"That is sedition!"
Col. Monro and his brave garrison continued their defense of Fort William Henry, though one can imagine the waning courage as each passing day brought forth no relief. There must have been talk of surrender (and there were some deserters), enough so that Monro felt compelled to post "...his orders to all in the Fort that if any person proved cowardly or offered advise giving up the Fort that he should be immediately hanged over the walls of the Fort." Apparently, the courageous Scotsman was not fond of cowards, and surely, not of Webb, chastising him for his carelessness in abetting the enemy by revealing sensitive British intelligence in his letters. On the 7th of August, following three hours of heavy firing, Montcalm's aide-de-camp, Capt. Bougainville, brought forth a flag of truce and offered the terms of capitulation, first informing Monro of the intercepted dispatch from Webb. By the following evening, hope for reinforcements was sufficiently faded to allow Monro's senior officers to agree that they should advise Col. Monro to surrender. Before dawn on the 9th of August, Monro and his officers met and agreed to capitulate. A parley was held and the terms of the capitulation were offered. (These terms were extremely generous, especially in light of the journals of French officers, including Capt. Bougainville. Apparently they were convinced the Fort William Henry garrison could easily have been taken.) The agreement was made; the siege was over. Fort William Henry had fallen to the French. Monro had contemplated leaving on the night of August 9th rather than await the protective guard promised for the following day, but decided against it when hearing of a large party of Indians on the road. Fearing they would attack the defeated column, Monro opted to wait until the morning. (Monro was advised to wait by French officers; a point to consider when one ponders the possible complicity of the French in the massacre the next day. Had they entered into an agreement with their Indian allies to allow an attack, here was the perfect opportunity. Had Monro chosen to leave prematurely without protection, the English could not have accused Montcalm of collaboration.)
The infamous massacre that followed on the 10th day of August will forever be remembered as a tragic episode of the French and Indian War; a tragedy that brought forth the name of Fort William Henry and its commander, Lt. Col. Monro, to the forefront of American history. Yet, there remains a small irony in the tale. On August 8th, the day Monro's officers had decided upon surrender, Gen. Webb had written a letter informing Monro that he expected one thousand militia troops to arrive the next day, and interestingly, he requested from Monro an estimate of how much longer he could hold out. It seems Webb was finally ready to march to the relief of Fort William Henry! "We wish most heartily that you may be able to hold out a little longer." Unfortunately for the besieged garrison, the letter was intercepted. They never knew reinforcements would finally be at hand.
During the following day's immemorialized events, Col. Monro was taken to the safety of the French camp, then escorted halfway to Fort Edward several days later. Contrary to popular belief (due, largely, to 1992's film version of James Fenimore Cooper's fictitious account of Fort William Henry's surrender), Col. George Monro did not die during the massacre. He went instead to Albany where he had the opportunity to strongly protest General Webb's actions and consequently, destroy Webb's reputation. On November 3, 1757, just three months after the fall of Fort William Henry, Monro died suddenly. According to one source "he was stricken with apoplexy in the street." The Reverend John Ogilvie recorded that Col. Monro "departed this Life suddenly" and on the 4th of November he "was decently buried in ye Church." (St. Peter's Episcopal Church in Albany, New York.) Monro departed as suddenly as he entered. His contribution to American history was completed.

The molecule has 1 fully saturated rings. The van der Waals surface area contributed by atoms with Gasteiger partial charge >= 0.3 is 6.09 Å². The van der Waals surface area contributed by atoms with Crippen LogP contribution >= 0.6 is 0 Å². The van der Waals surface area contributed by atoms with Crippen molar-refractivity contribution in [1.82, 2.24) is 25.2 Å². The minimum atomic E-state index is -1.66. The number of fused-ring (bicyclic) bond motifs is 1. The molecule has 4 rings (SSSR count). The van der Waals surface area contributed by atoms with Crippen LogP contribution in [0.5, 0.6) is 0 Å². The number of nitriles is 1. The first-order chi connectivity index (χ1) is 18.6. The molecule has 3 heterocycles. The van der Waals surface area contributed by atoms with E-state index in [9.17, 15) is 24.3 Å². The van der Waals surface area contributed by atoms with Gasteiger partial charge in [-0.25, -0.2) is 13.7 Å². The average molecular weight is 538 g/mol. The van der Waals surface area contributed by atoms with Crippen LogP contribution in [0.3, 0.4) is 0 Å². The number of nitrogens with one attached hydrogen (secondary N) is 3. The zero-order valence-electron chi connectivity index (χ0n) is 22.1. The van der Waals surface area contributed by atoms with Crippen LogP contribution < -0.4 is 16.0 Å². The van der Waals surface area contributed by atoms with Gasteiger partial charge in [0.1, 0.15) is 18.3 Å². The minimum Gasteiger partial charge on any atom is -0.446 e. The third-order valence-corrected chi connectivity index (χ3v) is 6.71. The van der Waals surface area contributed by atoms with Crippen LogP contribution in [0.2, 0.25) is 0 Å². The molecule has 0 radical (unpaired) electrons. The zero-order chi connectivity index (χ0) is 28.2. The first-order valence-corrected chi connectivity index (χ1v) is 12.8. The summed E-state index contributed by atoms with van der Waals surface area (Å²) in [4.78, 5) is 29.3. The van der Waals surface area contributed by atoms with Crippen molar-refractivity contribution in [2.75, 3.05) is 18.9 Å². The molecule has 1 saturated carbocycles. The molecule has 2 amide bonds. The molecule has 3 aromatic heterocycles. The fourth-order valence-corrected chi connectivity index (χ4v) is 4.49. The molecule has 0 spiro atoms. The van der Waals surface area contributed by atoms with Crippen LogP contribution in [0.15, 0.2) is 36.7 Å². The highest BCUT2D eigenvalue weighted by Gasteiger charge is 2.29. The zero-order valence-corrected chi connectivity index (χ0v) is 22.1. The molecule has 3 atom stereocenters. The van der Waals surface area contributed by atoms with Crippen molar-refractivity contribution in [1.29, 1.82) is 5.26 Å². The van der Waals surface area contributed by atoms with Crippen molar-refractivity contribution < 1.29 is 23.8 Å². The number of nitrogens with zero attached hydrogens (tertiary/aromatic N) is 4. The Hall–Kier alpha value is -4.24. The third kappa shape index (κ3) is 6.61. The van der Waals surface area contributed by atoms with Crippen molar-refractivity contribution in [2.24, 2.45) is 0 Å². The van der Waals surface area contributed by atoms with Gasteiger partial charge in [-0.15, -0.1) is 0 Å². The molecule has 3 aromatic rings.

Additional Information on Lt. Col. Monro
Following the surrender of Fort William Henry, the political climate in the American colonies, England, and France was aggravated with hellish fire. Britain's position was that since the terms of the capitulation were violated she was not bound by the agreement. In France, a campaign of damage control was launched to vindicate French officers from accusations of responsibility. In the colonies, outrage was carefully cultivated by a massive propaganda campaign. Lt. Col. Monro went to Albany where he had the opportunity to provide his report of the siege, surrender, and massacre. Things were said, no one was spared, but it was Gen. Webb who emerged most unfavorably.
As stated above, Monro died in Albany on November 3, 1757. Reportedly the Lt. Colonel was grieved to the point of depression over his "failure" to rescue all colonial prisoners. A request was included in his will that no marker of honor be placed upon his grave, nor location of his burial be made public. His property was left to two sons and a daughter who remain, along with their mother, a mystery.
A relative of Monro's eventually located the burial place; St. Peter's Episcopal Church in Albany, New York. A sketch of the Scottish soldier's background was compiled and recognition by way of a plaque was finally achieved.
Born about 1700 to Colonel George Monro and Margaret Bruce in Clonfin, County Longford, Ireland, young Monro was destined to follow his father's footsteps in a military career. He had an older brother named Alexander and a sister Margaret. His father's service included captaincy in Cameron's Regiment, the 26th of Foot, and as Major in Graham's Regiment of Foot. He was promoted to Colonel in 1716. George 'the younger' entered service in Otway's Regiment, the 35th of Foot. He was promoted to Lieutenant on August 9, 1718; Captain on September 27, 1727; Major in August 1747; Lieutenant Colonel on January 4, 1750. His career included stations at Belfast, Nova Scotia, and finally the New York frontier at Fort William Henry. This was the first and last major battle of Monro's military life.
Monro was promoted posthumously in January, 1758 to full Colonel. In November of 1984, the defender of Fort William Henry was honored by the 35th Regiment of the Queen's Own Riflemen of Kent, England with a memorial plaque in recognition of the Colonel's bravery, loyalty, and honor. His resting place at St. Peter's is beside that of the great English hero, George Augustus Lord Viscount Howe...
- Courtesy of William P. Stevens, Historian Archivist of St. Peter's Episcopal Church, Albany, New York